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Seattle pops a cap in Uber and Lyft: Rideshare bizs get 150-driver limit

No more flooding the roads with 1,000+ motors, says city council

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Seattle city council has agreed to put in place a controversial cap on Uber, Lyft and other informal taxi booking services.

On Monday the authority voted to rubber-stamp a measure that caps each unlicensed cab service to 150 drivers on the road at any one time – normally the companies organize hundreds at a time.

For the uninitiated, Uber and Lyft offer smartphone apps that let you request a ride from a nearby driver who picks you up and drops you off as required. A payment for the journey is then sorted out by the software. The companies call this real-time instant carpooling or "ridesharing", setting them apart from regulated taxi businesses.

Seattle's limit was stiffly opposed by Uber and Lyft, which both claimed that the ruling would greatly hamper their ability to continue to operate their ridesharing services in the American metropolis. Proponents of the measure, meanwhile, argued that limiting the transport services will help maintain a competitive balance in the market, and keep a competitive and regulated taxi business in the city.

In February, a council sub-committee backed a proposed regulation to place a limit on the number of cars that can be offered by so-called transportation network companies (TNCs), and allow more taxi licenses to be issued by city officials. A subsequent unanimous vote at a city council meeting [agenda PDF] yesterday afternoon put the planned limit into effect, the Seattle Times reports.

Lyft and Uber complained in the run-up to Monday's vote that the measure unfairly targets their businesses and would make operating services in the Seattle area difficult. Uber was particularly vocal in its protest, claiming that the council was deciding to "dismantle" its service in Seattle.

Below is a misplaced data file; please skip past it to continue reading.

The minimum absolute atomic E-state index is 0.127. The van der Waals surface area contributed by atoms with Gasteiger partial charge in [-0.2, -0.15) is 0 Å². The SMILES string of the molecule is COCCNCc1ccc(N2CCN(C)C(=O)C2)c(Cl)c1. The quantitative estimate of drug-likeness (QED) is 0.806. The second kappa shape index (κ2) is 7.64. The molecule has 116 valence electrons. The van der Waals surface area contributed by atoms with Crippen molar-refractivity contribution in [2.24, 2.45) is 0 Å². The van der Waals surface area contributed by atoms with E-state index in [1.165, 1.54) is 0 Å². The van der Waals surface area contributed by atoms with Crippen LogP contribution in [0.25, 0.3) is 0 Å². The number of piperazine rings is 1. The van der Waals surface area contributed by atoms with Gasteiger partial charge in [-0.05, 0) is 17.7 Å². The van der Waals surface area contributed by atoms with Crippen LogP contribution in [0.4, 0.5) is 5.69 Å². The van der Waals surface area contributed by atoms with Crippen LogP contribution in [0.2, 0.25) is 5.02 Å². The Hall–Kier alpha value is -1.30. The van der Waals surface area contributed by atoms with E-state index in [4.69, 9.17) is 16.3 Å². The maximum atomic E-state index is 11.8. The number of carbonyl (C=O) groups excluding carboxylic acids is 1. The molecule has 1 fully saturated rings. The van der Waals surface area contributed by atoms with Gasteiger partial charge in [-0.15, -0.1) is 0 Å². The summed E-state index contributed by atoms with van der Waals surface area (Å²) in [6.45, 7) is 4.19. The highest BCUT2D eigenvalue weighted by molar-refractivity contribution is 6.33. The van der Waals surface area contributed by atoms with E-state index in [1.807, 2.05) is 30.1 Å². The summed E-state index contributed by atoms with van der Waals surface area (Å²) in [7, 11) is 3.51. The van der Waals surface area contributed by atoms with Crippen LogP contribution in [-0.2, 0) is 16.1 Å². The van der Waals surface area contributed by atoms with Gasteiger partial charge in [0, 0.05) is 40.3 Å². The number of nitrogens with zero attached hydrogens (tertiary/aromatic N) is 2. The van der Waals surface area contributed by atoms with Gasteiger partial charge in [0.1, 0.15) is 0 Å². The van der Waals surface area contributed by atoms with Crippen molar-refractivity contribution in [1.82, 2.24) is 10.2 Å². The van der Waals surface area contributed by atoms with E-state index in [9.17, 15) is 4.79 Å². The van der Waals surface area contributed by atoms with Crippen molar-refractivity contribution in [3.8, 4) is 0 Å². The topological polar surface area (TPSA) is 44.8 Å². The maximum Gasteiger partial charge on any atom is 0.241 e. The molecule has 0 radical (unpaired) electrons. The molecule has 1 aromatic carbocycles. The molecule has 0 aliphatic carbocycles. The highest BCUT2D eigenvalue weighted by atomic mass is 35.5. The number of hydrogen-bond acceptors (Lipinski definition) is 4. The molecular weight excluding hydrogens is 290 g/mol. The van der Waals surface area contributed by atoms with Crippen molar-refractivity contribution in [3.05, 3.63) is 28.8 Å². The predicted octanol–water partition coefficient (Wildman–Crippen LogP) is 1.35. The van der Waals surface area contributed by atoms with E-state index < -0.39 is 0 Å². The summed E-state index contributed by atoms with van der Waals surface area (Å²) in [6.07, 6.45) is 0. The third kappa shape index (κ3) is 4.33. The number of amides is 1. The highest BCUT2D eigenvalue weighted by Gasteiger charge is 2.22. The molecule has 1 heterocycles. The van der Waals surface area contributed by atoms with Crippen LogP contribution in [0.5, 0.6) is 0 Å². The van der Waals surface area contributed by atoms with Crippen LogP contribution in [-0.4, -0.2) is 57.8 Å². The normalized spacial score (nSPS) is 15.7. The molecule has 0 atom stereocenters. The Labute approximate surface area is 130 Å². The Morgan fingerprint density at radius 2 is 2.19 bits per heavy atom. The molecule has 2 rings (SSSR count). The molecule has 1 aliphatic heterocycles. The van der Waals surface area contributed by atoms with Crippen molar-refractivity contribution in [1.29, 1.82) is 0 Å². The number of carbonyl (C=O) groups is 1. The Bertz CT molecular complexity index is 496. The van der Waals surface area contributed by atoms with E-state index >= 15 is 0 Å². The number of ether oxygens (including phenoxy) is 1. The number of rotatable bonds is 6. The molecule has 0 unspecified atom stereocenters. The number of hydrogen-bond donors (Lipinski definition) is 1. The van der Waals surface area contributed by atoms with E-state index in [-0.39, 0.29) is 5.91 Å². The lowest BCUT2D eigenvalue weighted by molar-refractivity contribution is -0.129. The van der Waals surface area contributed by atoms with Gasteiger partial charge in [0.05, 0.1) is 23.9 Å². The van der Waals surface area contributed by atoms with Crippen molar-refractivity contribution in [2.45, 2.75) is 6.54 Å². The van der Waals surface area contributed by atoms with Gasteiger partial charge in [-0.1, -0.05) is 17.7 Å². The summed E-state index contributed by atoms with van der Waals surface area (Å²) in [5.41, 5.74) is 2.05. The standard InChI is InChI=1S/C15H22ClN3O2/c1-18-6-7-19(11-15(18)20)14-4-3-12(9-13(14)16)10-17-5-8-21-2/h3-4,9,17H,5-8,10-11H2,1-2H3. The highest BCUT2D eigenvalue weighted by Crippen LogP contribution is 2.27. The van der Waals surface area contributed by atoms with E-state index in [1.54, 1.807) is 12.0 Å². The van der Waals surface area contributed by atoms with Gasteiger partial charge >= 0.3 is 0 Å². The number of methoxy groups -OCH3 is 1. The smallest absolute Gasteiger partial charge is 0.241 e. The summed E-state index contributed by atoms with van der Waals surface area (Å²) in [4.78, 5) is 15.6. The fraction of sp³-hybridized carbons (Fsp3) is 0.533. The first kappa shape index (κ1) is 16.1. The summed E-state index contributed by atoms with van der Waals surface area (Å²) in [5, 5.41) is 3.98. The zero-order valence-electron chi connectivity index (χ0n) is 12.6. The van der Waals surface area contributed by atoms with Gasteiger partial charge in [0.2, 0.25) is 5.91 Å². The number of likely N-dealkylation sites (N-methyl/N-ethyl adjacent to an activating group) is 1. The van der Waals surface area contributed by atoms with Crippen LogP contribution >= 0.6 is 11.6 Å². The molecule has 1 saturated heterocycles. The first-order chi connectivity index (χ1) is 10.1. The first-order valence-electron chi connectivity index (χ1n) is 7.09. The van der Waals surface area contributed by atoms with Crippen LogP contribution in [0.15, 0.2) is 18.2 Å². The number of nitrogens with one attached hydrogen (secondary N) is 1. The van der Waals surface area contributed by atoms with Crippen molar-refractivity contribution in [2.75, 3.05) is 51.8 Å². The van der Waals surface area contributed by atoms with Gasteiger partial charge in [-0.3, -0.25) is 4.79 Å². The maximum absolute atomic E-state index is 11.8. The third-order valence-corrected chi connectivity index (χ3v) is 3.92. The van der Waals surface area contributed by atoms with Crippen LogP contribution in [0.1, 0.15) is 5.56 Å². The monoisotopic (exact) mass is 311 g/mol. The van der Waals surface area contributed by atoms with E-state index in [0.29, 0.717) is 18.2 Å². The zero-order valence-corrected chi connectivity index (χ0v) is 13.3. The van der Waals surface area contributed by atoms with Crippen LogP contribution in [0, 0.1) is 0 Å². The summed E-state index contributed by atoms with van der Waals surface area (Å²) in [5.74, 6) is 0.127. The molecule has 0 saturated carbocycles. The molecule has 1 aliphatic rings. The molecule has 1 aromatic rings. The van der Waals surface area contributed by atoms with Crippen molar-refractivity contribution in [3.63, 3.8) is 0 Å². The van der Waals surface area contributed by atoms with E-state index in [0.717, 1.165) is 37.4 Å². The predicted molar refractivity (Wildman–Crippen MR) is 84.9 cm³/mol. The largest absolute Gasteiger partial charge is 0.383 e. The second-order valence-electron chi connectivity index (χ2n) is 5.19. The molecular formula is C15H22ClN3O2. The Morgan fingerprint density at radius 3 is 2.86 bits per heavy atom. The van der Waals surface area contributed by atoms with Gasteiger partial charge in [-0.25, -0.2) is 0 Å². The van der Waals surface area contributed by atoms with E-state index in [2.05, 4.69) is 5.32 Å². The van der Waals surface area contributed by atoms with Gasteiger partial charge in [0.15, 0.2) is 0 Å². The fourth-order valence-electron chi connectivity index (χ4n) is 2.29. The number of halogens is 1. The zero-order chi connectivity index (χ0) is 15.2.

"It was hard for us to believe that an elected body would choose to limit availability of the most affordable ground transportation service in the city while putting almost 1,000 drivers out of work — but the goal is essentially to protect a taxi industry that has significant experience in influencing local politicians," Uber Seattle said on Monday.

"They want to make sure there is no viable alternative to a taxi in Seattle, and so today, the Seattle City Council is going to formalize that principle into law."

The group was disappointed, but not defeated when the vote was announced on Monday afternoon in Seattle.

"Today, in a protectionist move that only serves the existing taxi and for-hire industries, the Seattle City Council voted to place severe limits on Lyft and other ridesharing platforms. These caps have no bearing on public safety," said Lyft spokeswoman Katie Dally in a statement.

"This vote makes Seattle the only city in the country to impose a cap on peer-to-peer transportation. Lyft will continue operating in Seattle, will continue to stand behind drivers, and will continue to offer a safe, affordable and friendly transportation option to the great city of Seattle."

Proponents of the measure, meanwhile, maintained that the law will help taxi companies, which have been placed at a competitive disadvantage by ridesharing services that aren't subject to the same municipal controls and regulations commercial cabbies face.

In discussing the matter last month, city councilman Mike O'Brien (who had advocated for a higher cap on the number of allowed drivers) noted that the entire hospitality and entertainment sector benefits from regulations like those proposed for the TNCs.

"The question I have for the hotels is this: are you also OK with AirBnB operating in Seattle and providing the same service as hotels but without paying hotel taxes and fees?" O'Brien wrote.

"Are the restaurants OK if the City Council goes back and amends the food truck regulations to lift the restrictions we placed on how far food trucks can operate from existing restaurants? Are the tech companies OK if we allow companies to come in and pirate their software as long as the pirated products are popular and consumers enjoy it?"

Seattle is not the only city facing debate over the private car services. Uber and Lyft recently extended insurance coverage for drivers following a San Francisco lawsuit, while taxi drivers in Chicago have filed suit over the lack of regulations placed on the service. ®

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